So where can I charge my EV? There aren’t many charging points are there? This is true. Charging infrastructure is in its infancy. But isn’t it also true that in the early days of the petrol car that was also true then… there were no petrol stations. It takes time to build an infrastructure. Give it a bit of time and you will have places to charge everywhere just as petrol stations are everywhere today. The biggest benefit here though is that you have a charging station at home and that is where most of your charging will be done anyway.

The combination of short range and lack of charging infrastructure makes it difficult to use most EVs for longer trips. It needs an increase in range (battery capacity) and a developed charging infrastructure before EVs are viable for routing long trips in the same way as ICEs.

So, should we all be driving EVs?

Eventually the answer is a definite yes but right now that just isn’t sensible for most. For most of us an EV would satisfy the vast majority of the car trips we do (80%+ under 10 miles) and for most of us an EV would satisfy our daily requirements (80%+ do less than 30 miles a day) but what about the other 20%? If you only have one car then right now it cannot be an EV without you needing to make special arrangements for that 20%. It is possible though… hire car, public transport etc. Realistically speaking, that won’t be acceptable to most people.

I see plug in hybrids as the answer to these issues. Plug in hybrids are cars that can be an electric vehicle for the shorter journeys but also have a petrol engine to allow for those longer trips. They can be used in EV mode without using petrol at all though and that is the important difference between a plug in hybrid such as the Chevrolet Volt/Vauxhall Ampera and existing hybrids such as the Toyota Prius and the Lexus CT200h.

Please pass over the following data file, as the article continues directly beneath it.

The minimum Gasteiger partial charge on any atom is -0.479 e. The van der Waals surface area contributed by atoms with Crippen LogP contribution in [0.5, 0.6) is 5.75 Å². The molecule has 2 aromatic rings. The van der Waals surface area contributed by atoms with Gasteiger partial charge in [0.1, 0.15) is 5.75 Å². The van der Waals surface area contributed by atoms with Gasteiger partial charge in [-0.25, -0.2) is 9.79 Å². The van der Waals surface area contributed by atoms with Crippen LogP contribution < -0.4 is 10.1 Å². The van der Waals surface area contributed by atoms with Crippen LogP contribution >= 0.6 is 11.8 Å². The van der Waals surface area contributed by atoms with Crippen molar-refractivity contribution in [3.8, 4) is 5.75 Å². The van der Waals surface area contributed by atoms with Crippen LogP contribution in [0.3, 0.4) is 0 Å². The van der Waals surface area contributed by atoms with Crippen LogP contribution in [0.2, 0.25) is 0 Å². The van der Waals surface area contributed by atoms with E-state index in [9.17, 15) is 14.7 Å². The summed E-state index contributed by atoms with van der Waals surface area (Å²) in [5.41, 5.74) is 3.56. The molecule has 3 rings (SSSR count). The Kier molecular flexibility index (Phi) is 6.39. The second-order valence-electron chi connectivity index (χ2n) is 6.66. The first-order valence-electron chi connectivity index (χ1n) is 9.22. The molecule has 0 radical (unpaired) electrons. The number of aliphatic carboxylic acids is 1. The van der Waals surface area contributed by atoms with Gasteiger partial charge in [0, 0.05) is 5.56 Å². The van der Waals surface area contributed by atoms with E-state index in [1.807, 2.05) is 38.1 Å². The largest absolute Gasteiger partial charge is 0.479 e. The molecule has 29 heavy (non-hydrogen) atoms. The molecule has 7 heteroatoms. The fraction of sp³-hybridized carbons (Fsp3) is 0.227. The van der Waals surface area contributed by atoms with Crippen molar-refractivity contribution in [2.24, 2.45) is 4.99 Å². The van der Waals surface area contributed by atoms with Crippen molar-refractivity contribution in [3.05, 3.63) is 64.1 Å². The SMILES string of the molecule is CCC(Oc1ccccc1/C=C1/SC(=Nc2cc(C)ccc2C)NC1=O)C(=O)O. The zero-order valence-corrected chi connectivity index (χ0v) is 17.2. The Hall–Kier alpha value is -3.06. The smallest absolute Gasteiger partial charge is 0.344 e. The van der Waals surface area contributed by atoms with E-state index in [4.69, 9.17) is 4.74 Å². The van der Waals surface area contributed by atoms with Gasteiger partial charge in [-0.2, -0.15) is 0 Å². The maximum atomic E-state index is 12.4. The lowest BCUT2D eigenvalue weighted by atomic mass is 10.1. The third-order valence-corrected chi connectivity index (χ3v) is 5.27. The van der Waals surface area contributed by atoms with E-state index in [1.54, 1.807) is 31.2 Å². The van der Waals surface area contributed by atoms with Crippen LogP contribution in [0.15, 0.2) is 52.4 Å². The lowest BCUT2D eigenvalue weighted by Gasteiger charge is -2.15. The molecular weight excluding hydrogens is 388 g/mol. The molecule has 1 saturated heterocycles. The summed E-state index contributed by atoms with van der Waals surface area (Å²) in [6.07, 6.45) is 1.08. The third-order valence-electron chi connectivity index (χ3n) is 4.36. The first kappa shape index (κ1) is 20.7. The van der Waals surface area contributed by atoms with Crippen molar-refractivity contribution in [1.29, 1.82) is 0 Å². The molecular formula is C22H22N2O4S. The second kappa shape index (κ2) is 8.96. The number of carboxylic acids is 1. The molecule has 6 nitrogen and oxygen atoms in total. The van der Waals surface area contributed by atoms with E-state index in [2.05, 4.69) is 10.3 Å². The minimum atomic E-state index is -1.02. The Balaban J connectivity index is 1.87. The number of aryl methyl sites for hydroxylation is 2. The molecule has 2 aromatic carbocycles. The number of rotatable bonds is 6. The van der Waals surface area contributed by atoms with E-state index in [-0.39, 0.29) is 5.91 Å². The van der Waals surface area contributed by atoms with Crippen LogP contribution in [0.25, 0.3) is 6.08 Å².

It is true that hybrids are not as efficient when being used as an electric car as a 100% electric car such as the Nissan Leaf or Mitsubishi i-Miev. But it is a stepping stone, a movement in the right direction. It can suit everyone. It can be used solely as an EV for those shorter trips. It can be used with the petrol engine running for those longer trips. Overall though the mileage figures are still very good even when compared to the very best ICE out today so although a compromise it is still ecologically sound. This is the car that will transform our way of thinking. This is the car that will turn our heads around and start us all looking forward again and let us see the benefits of the EV side of the fence. It will allow more and more people to make that leap to full EV when they realise that it can work for them.

It is certain that petrol and diesel cars will be around for decades to come but more and more people will turn around and start to want to climb the fence and get to the EV side. The plug in hybrid might be their ladder.